Marshalling error makes Macau marathon longer
Heavy rain and 5am start blamed as competitors run 3km extra in race won by Ethiopian Gemeda
A marshalling error at the start of yesterday's Macau Galaxy Entertainment International Marathon resulted in the leading athletes running an estimated three kilometres beyond the 42.2km distance.
Despite this initial upset, a pack of about 10, mostly African, runners forged ahead of the record 6,000-strong field to battle it out for the US$20,000 first prize.
Heavy rain fell when the race began in the Macau Olympic Stadium at 5am, which probably compounded the marshalling problem, especially as it was dark at the time.
The heavy rain continued to fall, but the leading group remained locked together for much of the two-lap race. The eventual winner, Ethiopia's Haile Gemeda, left his break for the finish line until the final run into the stadium, where he crossed the line in two hours, 23 minutes and 56 seconds.
Kenyan pre-race favourite, Duncan Koech, followed Gemeda over the line just four seconds later to take second place, while Gezaheng Abebe came in close behind and clocked 2.24:11 for third.
"I don't know what happened at the start, as we just followed someone else out of the stadium," Gemeda said. "We were well into things before we realised we were on the wrong route. The cold wind and pouring rain certainly didn't help matters."
Hong Kong's Darren Benson, a former winner of the China Coast Marathon, finished in 2.51:16 to be the leading Hong Kong runner in the men's field and a creditable 23rd overall.
"We turned left instead of right coming out of the stadium," the Australian said. "Judging by the times, we could have done an extra 4km today."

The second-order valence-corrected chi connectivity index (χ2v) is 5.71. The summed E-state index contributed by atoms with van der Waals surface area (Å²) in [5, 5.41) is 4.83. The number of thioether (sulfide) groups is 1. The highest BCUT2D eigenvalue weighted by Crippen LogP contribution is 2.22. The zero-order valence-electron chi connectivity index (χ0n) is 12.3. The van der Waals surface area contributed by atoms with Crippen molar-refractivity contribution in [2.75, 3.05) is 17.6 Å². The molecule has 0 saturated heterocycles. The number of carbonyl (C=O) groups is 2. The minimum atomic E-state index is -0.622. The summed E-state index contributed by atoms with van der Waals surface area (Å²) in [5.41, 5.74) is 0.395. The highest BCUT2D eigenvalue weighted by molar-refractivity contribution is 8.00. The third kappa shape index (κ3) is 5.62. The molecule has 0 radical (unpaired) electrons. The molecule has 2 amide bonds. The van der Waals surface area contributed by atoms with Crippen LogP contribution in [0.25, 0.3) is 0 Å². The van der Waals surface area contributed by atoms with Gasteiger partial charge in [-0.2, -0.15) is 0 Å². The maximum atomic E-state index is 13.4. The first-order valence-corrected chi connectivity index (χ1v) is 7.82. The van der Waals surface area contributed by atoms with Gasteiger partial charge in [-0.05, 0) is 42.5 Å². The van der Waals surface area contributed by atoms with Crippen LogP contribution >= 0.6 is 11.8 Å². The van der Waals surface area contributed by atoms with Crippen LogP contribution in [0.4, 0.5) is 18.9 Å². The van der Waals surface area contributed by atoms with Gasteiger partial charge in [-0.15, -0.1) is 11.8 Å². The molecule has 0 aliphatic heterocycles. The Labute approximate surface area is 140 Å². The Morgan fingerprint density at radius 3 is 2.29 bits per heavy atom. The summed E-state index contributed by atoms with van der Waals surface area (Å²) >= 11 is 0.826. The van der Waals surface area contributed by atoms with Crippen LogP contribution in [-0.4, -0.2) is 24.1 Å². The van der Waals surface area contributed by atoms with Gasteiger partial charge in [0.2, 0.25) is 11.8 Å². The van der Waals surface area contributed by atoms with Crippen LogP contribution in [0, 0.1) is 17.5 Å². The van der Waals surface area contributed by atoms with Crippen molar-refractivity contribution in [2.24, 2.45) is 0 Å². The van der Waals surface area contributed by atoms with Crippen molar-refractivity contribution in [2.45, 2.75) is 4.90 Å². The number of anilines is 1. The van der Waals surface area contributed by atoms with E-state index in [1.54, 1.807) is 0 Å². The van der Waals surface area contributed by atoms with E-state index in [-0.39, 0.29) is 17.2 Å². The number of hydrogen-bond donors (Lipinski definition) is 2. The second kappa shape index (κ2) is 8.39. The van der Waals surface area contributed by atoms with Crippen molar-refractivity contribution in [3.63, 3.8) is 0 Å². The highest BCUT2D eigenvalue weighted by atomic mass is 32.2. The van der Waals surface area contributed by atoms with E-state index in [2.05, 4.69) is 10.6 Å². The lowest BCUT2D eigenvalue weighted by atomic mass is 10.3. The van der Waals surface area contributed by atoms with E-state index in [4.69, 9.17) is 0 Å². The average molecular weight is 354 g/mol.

Defending champion Tsega Gelaw Reta failed in her attempt to win consecutive Macau titles after fellow Ethiopian, Ehitu Reda, pulled away in the final stages of the women's race to claim the title in 2.50:10.
"I'm very happy with the victory today as the conditions were really tough for distance running," Reda, 24, said. She ran a personal best marathon time of 2.33:43 in Slovakia earlier this year. "I ran this race once before so I think my knowledge of the course also helped me," Reda said.
Reta clocked 2.51:04 for second place, while Kenya's Irene Kemunto prevented an Ethiopian clean sweep of the medals by taking third in 2.51:21.
"We're still trying to work out what went wrong at the start," an official said after the race. "This is the 31st time we've staged this event and it's the first time it has ever rained. Possibly this had something to do with the problem."
Chow Chi-ngan was the first female Hong Kong runner to cross the line.
Chow, who set a personal best time for the half marathon in last week's Unicef Charity Run at Hong Kong Disneyland on Lantau, posted a time of 3.00:14 to finish sixth overall in the women's race.